Throughout the yearlong debate over reforming our nation's health care system, Democratic leaders, including the president, continually reassured Americans that their brand of health care reform would not mean the rationing of care. Unfortunately, by establishing new government boards to determine the necessity of care and eliminating choice for seniors in Medicare (while dramatically expanding Medicaid), Democrats willfully designed a health care system similar to those in countries such as England that have a history of denying care. Nevertheless, Americans were told that Obamacare would not make judgments based on whether a treatment made sense from a cost perspective.
Like so much with Obamacare, that promise is very quickly losing its luster.
Most recently, the Obama administration decided to make Dr. Donald Berwick, its nominee for administrator of the Centers for Medicare and Medicaid Services, a "recess appointee" - meaning that his appointment circumvents the normal Senate confirmation process and the president is simply able to hand Dr. Berwick the post. Making matters worse, this decision to appoint Dr. Berwick was not a last-resort effort by the administration after weeks of unresolved Senate debate. Truth be told, there has been no confirmation hearing before the committee of jurisdiction or even the opportunity for a single member of Congress - Democrat or Republican - to question Dr. Berwick publicly.
The administration has attempted to justify its actions by blaming Republicans - not a particularly original tactic. But such a claim belies the facts. Republicans never even had the opportunity to begin to consider Dr. Berwick's nomination or to stall it. Furthermore, Democrats have a majority capable of passing any nominee through the committee process if their fellow Democrats support that nominee. It appears the president was more worried that a full vetting of Dr. Berwick would cause some in his own party to vote against his nominee.
Already, we have seen at least one prominent Democrat raise concerns about Dr. Berwick's recess appointment. Sen. Max Baucus, the Democratic Chairman of the Senate Finance Committee, called this recess appointment troubling and noted, "Senate confirmation of presidential appointees is an essential process prescribed by the Constitution that serves as a check on executive power and protects ... all Americans by ensuring that crucial questions are asked of the nominee - and answered." Clearly, this was not the case with Dr. Berwick. To be certain, there are legitimate concerns about Dr. Berwick - concerns we and 55 of our House Republican colleagues outlined in a letter to President Obama on June 28. Dr. Berwick has been one of the most prominent advocates of denied care. He has praised England's health care system and its rationing board, which limits patients' access to needed care based on cost. In his book on health care reform, Dr. Berwick argued that patients' access to heart surgeons should be restricted according to where they live and medication costs should be reduced by limiting access to needed drugs.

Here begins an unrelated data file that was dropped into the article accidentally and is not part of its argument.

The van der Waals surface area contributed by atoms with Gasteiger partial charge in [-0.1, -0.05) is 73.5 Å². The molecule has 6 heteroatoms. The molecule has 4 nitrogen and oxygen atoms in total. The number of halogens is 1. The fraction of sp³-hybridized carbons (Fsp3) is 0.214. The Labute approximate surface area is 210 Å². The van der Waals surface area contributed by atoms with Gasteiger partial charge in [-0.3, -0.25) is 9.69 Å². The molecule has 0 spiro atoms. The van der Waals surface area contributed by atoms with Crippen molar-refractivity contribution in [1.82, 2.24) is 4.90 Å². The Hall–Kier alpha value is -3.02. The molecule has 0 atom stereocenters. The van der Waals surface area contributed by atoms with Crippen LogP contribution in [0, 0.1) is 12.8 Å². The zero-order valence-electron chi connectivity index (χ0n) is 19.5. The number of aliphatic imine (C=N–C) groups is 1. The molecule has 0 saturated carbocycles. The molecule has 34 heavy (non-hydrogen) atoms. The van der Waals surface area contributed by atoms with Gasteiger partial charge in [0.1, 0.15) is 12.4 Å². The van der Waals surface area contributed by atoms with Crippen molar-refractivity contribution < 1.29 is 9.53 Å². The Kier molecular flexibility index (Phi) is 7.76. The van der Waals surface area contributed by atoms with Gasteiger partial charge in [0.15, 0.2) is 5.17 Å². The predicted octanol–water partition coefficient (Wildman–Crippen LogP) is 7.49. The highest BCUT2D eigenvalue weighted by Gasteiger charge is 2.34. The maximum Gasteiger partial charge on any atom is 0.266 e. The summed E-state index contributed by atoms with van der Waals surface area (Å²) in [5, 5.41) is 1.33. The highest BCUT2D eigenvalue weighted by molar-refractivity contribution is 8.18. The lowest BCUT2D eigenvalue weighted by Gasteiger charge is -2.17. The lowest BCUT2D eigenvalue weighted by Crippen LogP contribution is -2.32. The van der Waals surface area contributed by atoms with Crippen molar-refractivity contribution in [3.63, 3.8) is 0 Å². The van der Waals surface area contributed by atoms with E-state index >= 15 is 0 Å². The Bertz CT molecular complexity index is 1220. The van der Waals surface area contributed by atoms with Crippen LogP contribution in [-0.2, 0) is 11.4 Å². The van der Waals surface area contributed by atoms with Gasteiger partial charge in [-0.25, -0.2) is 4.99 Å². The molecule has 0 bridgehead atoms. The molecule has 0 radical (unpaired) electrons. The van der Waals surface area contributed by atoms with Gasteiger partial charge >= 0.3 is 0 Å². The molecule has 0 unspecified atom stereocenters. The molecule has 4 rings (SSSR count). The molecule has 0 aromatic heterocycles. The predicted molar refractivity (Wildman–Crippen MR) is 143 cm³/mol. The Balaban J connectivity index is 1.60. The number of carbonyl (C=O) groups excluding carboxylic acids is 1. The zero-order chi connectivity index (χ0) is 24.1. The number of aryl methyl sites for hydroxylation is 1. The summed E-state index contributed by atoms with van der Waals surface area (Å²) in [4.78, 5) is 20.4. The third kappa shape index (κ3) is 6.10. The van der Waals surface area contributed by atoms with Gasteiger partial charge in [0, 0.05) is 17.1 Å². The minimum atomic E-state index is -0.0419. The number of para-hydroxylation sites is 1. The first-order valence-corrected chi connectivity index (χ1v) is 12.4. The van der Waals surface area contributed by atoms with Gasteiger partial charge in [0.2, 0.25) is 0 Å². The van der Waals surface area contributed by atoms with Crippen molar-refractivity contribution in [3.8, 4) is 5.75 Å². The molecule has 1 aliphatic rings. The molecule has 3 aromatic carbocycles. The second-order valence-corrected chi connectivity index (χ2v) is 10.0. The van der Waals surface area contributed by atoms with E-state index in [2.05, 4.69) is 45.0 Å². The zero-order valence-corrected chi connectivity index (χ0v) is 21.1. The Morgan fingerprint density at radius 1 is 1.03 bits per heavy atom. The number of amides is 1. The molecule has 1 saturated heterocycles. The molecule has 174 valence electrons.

Nevertheless, President Obama is asking Congress and the American people to accept blindly his handing Dr. Berwick control over an agency that annually disburses $803 billion in benefits - a budget greater than the economies of all but 15 nations - to many of our country's neediest patients.
The president has put himself in an unenviable predicament. He plans to add millions of new patients to the government health care rolls, which inevitably will cause costs to skyrocket unless he can find a way to limit health care expenditures. Hence the impetus to put Dr. Berwick - an avid promoter of rationed care - in a position of power. But we do not need a "rationer-in-chief" determining what benefits seniors, the disabled and low-income Americans are eligible to receive. We need someone who believes that every American deserves access to quality, affordable care.
As doctors, we know medicine is not always an exact science - as much as we would like it to be. It is driven by the relationship between doctors and their patients and how they collectively address challenges that arise in particular circumstances. Dr. Berwick's preferred method of medical decision-making ignores that reality. This recess appointment shows that the president is willing to endorse openly the rationing of health care. Just another indication of the Democrats' belief that their plans to alter radically our health care system require no approval from the American public.
All three authors are medical doctors. Rep. Phil Gingrey leads the GOP Doctors' Caucus. Rep. Tom Price heads the Republican Study Committee. Rep. Charles Boustany serves as Ways and Means oversight subcommittee ranking member.
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